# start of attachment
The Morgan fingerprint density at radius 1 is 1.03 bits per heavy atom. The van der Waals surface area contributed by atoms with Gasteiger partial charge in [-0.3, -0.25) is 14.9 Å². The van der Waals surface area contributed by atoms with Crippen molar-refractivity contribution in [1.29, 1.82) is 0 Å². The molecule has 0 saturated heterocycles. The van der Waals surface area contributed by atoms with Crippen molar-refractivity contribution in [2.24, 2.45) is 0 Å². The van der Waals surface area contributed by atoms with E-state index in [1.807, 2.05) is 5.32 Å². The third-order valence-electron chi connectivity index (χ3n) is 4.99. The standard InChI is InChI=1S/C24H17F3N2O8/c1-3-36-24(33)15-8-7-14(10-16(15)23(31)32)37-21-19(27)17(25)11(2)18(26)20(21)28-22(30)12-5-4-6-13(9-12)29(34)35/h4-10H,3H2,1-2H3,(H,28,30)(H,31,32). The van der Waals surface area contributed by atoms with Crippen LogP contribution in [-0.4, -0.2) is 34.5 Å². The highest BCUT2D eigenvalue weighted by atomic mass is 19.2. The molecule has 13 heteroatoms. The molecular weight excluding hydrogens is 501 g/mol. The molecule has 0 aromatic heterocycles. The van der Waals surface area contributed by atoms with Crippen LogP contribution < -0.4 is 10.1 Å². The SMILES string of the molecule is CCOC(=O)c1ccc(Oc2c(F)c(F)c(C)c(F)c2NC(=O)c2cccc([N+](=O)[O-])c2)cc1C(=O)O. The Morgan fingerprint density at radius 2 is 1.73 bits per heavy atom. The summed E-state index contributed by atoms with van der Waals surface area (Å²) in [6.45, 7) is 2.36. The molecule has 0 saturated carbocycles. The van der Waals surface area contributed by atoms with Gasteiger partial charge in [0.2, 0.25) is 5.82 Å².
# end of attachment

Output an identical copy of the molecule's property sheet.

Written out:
The Morgan fingerprint density at radius 1 is 1.03 bits per heavy atom. The van der Waals surface area contributed by atoms with Gasteiger partial charge in [-0.3, -0.25) is 14.9 Å². The van der Waals surface area contributed by atoms with Crippen molar-refractivity contribution in [1.29, 1.82) is 0 Å². The molecule has 0 saturated heterocycles. The van der Waals surface area contributed by atoms with Crippen molar-refractivity contribution in [2.24, 2.45) is 0 Å². The van der Waals surface area contributed by atoms with E-state index in [1.807, 2.05) is 5.32 Å². The third-order valence-electron chi connectivity index (χ3n) is 4.99. The standard InChI is InChI=1S/C24H17F3N2O8/c1-3-36-24(33)15-8-7-14(10-16(15)23(31)32)37-21-19(27)17(25)11(2)18(26)20(21)28-22(30)12-5-4-6-13(9-12)29(34)35/h4-10H,3H2,1-2H3,(H,28,30)(H,31,32). The van der Waals surface area contributed by atoms with Crippen LogP contribution in [-0.4, -0.2) is 34.5 Å². The highest BCUT2D eigenvalue weighted by atomic mass is 19.2. The molecule has 13 heteroatoms. The molecular weight excluding hydrogens is 501 g/mol. The molecule has 0 aromatic heterocycles. The van der Waals surface area contributed by atoms with Crippen LogP contribution < -0.4 is 10.1 Å². The SMILES string of the molecule is CCOC(=O)c1ccc(Oc2c(F)c(F)c(C)c(F)c2NC(=O)c2cccc([N+](=O)[O-])c2)cc1C(=O)O. The Morgan fingerprint density at radius 2 is 1.73 bits per heavy atom. The summed E-state index contributed by atoms with van der Waals surface area (Å²) in [6.45, 7) is 2.36. The molecule has 0 saturated carbocycles. The van der Waals surface area contributed by atoms with Gasteiger partial charge in [0.2, 0.25) is 5.82 Å².